Language and Linguistics

Linguistic Anthropology

Linguistic Anthropology

Linguistic Anthropology

 

The linguistic anthropology or linguistics anthropological studies human languages.Anthropology discipline that deals with the study of the diversity of languages ​​spoken by human societies and how the lexicon and linguistic uses are related to the basic cultural characteristics of these societies. Whatever its name, this discipline has had an important impact on the studies of visual perception (especially color ) and bioregional democracy , both studies take into account the distinction that different languages ​​make of the perception of the environment .

Conventional Linguistic Anthropology

Conventional linguistic anthropology also has implications in sociology and in the self-organization of human communities . For example, a study of the Penan people reveals that they have six different words to say the first person of the nominative plural we. This may imply a greater understanding of cooperation, consensus and consensual decision making, than in the Hispanic culture . Anthropological linguistics studies this distinction and relates it to ways of life and adaptations to the senses.

Just as he studies the distinction made in languages ​​in relation to the colors of the rainbow , observing the tendency to increase the diversity of terms, as shown by the fact that there are distinctions of bodies in this environment that must be made. Leading to localized knowledge and perhaps localized ethics, whose final evidence is the different terms used to refer to “we.”

Claude Levi-Strauss , a famous French anthropologist in the twentieth century developed a theory known as ” structural anthropology .” Specifically, he used the structural linguistics that Saussure began to develop and those who followed him. At that time in the field of anthropology, the family was the main focus unit of attention. An independent unit consisting of a father, mother, and their children. The other members of a family like grandparents, uncles, and cousins ​​were secondary units. But Levi-Strauss rationalized that, according to the structuralism developed by the Prague Language Circle and his idea of ​​the value of linguistics, the members of a family only define their identities according to how they relate to the other members of the extended family. Therefore, instead of analyzing the units as if they were primary or secondary, he analyzed the relationships between all members of a family.

The linguistic anthropology or linguistics anthropological studies human languages. Since language is a broad constitutive part of culture, anthropologists consider it as a separate discipline. Linguists are interested in language development. Likewise, they deal with differences in living languages, how they are linked or differ, and in certain processes that explain migration and the dissemination of information. They also wonder about the ways in which language opposes or reflects other aspects of culture.

Within the social sciences, disciplines such as linguistics and anthropology have maintained a relationship that has taken the form of a complex articulation process influenced over time by the different historical, social and theoretical conditions prevailing. Linguistics, like the ethnology , the archeology , the social anthropology , the physical anthropology and history, is one of the disciplines that make up the field of anthropology from some perspectives. Linguistics studies language to find its main characteristics and thus be able to describe, explain or predict linguistic phenomena. Depending on its objectives, it studies the cognitive structures of human linguistic competence or the function and relationship of language with social and cultural factors.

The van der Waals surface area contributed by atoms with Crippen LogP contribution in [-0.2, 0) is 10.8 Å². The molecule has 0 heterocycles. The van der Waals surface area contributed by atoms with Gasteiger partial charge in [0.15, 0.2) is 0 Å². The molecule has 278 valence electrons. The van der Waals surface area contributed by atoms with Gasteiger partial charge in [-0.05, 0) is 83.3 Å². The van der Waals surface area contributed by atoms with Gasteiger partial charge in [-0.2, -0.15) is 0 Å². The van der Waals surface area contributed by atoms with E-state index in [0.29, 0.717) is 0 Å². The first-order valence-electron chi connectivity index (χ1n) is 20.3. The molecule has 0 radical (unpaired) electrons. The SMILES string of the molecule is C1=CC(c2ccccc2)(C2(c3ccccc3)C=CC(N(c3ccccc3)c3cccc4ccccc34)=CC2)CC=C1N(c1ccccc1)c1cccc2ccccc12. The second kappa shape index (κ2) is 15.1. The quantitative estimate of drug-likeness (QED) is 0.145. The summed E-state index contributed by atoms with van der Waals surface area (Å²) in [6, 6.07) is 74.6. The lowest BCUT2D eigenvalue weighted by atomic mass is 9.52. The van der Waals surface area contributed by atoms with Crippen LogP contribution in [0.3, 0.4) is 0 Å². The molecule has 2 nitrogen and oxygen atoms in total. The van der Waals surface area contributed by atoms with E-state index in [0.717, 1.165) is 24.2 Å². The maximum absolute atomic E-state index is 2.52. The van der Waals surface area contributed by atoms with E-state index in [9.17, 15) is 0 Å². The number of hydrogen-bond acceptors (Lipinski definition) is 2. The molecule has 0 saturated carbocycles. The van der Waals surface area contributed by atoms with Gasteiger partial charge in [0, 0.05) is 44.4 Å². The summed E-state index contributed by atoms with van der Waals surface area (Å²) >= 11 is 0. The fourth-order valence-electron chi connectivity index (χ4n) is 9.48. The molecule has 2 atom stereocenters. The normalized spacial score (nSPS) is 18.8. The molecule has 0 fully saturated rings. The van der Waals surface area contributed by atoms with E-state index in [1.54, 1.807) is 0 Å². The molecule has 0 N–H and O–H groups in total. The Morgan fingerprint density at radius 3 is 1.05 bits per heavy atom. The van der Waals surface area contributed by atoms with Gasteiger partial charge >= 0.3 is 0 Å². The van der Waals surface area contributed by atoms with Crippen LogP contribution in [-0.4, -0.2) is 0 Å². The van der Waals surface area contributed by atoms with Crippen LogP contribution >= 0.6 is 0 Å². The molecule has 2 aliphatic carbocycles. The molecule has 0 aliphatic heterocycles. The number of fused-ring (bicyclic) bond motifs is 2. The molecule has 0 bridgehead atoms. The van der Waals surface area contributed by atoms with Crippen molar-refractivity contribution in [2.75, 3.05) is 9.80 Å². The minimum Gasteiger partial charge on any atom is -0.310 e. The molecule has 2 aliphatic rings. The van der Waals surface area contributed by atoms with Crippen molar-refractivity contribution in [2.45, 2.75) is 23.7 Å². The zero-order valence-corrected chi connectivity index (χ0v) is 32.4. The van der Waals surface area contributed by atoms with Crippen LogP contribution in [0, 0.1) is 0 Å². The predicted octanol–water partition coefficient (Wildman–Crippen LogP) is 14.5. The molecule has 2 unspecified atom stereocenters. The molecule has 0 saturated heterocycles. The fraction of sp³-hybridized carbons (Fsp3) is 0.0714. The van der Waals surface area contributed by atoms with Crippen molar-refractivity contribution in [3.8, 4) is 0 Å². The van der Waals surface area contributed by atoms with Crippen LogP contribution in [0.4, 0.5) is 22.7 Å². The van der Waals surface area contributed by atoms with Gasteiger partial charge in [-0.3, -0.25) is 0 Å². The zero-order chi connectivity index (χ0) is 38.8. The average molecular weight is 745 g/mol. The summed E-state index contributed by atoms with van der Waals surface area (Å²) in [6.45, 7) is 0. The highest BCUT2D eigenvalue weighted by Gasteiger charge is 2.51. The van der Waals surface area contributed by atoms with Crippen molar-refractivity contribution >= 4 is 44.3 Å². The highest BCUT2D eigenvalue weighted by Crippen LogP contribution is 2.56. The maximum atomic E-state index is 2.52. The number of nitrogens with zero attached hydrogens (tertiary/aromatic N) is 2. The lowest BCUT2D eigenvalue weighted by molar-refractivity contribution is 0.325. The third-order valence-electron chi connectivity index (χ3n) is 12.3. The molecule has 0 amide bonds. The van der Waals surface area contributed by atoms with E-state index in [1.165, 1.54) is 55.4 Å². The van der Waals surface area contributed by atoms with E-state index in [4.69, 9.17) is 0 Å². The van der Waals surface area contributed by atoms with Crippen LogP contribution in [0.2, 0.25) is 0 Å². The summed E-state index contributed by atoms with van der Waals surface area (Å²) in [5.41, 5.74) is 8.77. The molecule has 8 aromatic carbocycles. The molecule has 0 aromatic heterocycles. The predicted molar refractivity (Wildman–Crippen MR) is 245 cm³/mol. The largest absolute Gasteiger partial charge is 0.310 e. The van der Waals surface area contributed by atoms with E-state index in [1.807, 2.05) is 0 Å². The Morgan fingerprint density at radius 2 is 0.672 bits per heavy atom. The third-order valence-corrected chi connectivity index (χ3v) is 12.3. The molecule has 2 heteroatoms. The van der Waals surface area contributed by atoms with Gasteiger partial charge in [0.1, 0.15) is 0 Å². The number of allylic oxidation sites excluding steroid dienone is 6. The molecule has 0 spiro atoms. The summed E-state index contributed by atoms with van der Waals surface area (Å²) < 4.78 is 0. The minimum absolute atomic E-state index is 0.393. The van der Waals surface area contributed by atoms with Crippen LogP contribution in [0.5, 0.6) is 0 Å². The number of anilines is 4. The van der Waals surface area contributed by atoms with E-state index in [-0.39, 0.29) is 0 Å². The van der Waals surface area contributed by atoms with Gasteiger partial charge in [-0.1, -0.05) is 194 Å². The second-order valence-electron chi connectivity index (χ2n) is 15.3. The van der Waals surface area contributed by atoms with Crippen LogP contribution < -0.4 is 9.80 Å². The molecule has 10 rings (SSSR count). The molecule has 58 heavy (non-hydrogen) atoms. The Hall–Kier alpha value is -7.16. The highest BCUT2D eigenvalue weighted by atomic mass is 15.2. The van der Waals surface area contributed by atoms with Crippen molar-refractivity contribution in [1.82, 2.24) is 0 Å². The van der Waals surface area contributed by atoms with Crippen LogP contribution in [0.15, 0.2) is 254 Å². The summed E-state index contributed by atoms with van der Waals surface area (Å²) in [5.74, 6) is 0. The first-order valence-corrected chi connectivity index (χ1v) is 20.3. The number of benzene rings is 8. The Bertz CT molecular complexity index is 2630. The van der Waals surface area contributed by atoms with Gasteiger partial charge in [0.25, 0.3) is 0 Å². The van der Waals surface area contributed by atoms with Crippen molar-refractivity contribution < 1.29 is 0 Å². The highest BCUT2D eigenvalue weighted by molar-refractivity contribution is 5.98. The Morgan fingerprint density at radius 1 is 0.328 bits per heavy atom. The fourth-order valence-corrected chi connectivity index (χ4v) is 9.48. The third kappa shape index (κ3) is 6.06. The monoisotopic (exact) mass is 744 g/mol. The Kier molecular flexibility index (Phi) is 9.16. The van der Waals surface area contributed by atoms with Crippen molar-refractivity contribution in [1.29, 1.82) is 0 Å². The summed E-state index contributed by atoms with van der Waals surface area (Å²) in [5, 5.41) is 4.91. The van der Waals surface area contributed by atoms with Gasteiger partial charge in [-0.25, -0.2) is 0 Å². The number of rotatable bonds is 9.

The relationship between linguistics and anthropology has responded to different interests. During the 19th century and the first half of the 20th, anthropology and comparative linguistics were trying to trace the genetic relationships and historical development of linguistic languages ​​and families. Subsequently, the relationship between the two disciplines took another perspective for the proposal from structuralism. Linguistic models were adopted as models of cultural and social behavior in an attempt to interpret and analyze sociocultural systems, within the currents of anthropology. The structural tendency could be proposed by the influence of linguistics, both theoretically and methodologically. However, by excluding material conditions and historical development, it was questioned that culture and social organization could be analyzed in the same way as a linguistic code,
Despite these different points of view, productive approaches can be reached by recognizing that culture and society are the product of both objective or material conditions and of conceptual or symbolic constructions. In this way, the interaction between these two dimensions allows us to approach sociocultural systems as a material reality as well as a conceptual construction. Languages ​​imply or express theories of the world and, therefore, are ideal objects of study for social scientists. Language, as a conceptual tool, provides the most complex system of classification of experiences, so that each theory, be it anthropological, linguistic or the union of both, contributes to our understanding of culture as a complex phenomenon, since «language is what makes possible the universe of patterns of understanding and behavior that we call culture. It is also part of the culture, since it is transmitted from one generation to another through learning and imitation, as well as other aspects of the culture ».

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